Few books by conservative author’s have received as much vitriol and mockery before release as Jonah Goldberg’s Liberal Fascism. Its title -and the changing subtitle in particular- and premise have been attacked and decried from one end of the liberal blogoshere to the other. Many have assumed it is a banal, if outrageous, attempt to follow in the footsteps of Ann Coulter. Quite a few have even asserted that Jonah couldn’t finish the book and maybe never would. The book’s amazon page was even hacked.
I have long been of the opinion that critics should read the book before attacking it. And after reading an early version I offered the opinion that it was “a serious argument with important points to make” and that while readers may not agree with all of his arguments that he “draws out some fascinating aspects of history and makes some pretty compelling arguments about the faulty nature of the conventional wisdom surrounding fascism past and present.”
Well, it seems that Publishers Weekly agrees with me. No one would accuse PW of being some sort of right wing propaganda machine and yet they offer this mostly positive review:
In this provocative and well-researched book, Goldberg probes modern liberalism’s spooky origins in early 20th-century fascist politics. With chapter titles such as “Adolf Hitler: Man of the Left” and “Brave New Village: Hillary Clinton and the Meaning of Liberal Fascism”–Goldberg argues that fascism “has always” been “a phenomenon of the left.” This is Goldberg’s first book, and he wisely curbs his wry National Review style. Goldberg’s study of the conceptual overlap between fascism and ideas emanating from the environmental movement, Hollywood, the Democratic Party and what he calls other left-wing organs is shocking and hilarious. He lays low such lights of liberal history as Margaret Sanger, apparently a radical eugenicist, and JFK, whose cult of personality, according to Goldberg, reeks of fascist political theater. Much of this will be music to conservatives’ ears, but other readers may be stopped cold by the parallels Goldberg draws between Nazi Germany and the New Deal. The book’s tone suffers as it oscillates between revisionist historical analyses and the application of fascist themes to American popular culture; nonetheless, the controversial arc Goldberg draws from Mussolini to The Matrix is well-researched, seriously argued–and funny.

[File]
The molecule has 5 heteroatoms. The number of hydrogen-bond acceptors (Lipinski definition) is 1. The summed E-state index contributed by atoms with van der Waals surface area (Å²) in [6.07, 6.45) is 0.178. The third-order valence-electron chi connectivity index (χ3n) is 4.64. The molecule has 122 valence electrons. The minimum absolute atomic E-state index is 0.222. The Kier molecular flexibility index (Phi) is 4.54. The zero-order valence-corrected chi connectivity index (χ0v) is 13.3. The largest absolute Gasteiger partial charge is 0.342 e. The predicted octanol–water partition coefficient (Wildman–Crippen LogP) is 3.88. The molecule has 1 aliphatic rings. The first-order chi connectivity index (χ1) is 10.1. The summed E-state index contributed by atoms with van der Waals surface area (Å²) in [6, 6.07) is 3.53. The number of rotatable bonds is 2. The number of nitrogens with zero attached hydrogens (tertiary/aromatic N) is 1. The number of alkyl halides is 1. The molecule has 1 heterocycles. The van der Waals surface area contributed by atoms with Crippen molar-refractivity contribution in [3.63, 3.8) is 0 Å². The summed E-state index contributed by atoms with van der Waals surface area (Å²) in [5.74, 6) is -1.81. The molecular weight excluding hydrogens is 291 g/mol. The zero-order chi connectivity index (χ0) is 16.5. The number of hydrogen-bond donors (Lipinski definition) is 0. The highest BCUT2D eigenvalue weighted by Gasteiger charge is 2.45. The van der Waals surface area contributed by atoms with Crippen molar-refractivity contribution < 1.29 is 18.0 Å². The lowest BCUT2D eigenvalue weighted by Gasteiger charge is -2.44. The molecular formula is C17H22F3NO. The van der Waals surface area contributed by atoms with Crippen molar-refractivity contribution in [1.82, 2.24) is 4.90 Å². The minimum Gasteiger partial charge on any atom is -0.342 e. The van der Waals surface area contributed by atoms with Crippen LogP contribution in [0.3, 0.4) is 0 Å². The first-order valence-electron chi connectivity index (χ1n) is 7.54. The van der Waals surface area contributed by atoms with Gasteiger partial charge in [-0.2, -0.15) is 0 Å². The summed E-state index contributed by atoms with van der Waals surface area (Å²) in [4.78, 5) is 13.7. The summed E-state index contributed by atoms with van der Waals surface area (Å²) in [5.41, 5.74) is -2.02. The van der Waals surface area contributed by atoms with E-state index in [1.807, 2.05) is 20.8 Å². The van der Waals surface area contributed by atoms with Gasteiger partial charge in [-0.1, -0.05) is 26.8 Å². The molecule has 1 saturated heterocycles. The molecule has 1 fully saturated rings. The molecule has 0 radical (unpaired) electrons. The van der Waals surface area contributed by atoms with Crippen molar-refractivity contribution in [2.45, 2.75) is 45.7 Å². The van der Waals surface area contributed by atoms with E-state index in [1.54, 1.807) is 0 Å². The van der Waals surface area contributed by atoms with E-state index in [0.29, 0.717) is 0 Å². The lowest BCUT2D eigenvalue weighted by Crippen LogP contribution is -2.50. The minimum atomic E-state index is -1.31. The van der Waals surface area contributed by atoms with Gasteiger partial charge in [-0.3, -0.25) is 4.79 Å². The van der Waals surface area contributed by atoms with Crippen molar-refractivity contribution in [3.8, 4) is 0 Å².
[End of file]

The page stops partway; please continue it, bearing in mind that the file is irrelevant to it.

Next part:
So here is my challenge to all of the bloggers and writers who have mocked and chided Jonah through the delays and subtitle changes and everything else: when the book is released, read it, and offer criticisms based on substance rather than emotional reactions and ignorant gossip.
I have a feeling that most will simply ignore it rather than wrestle intelligently with its claims.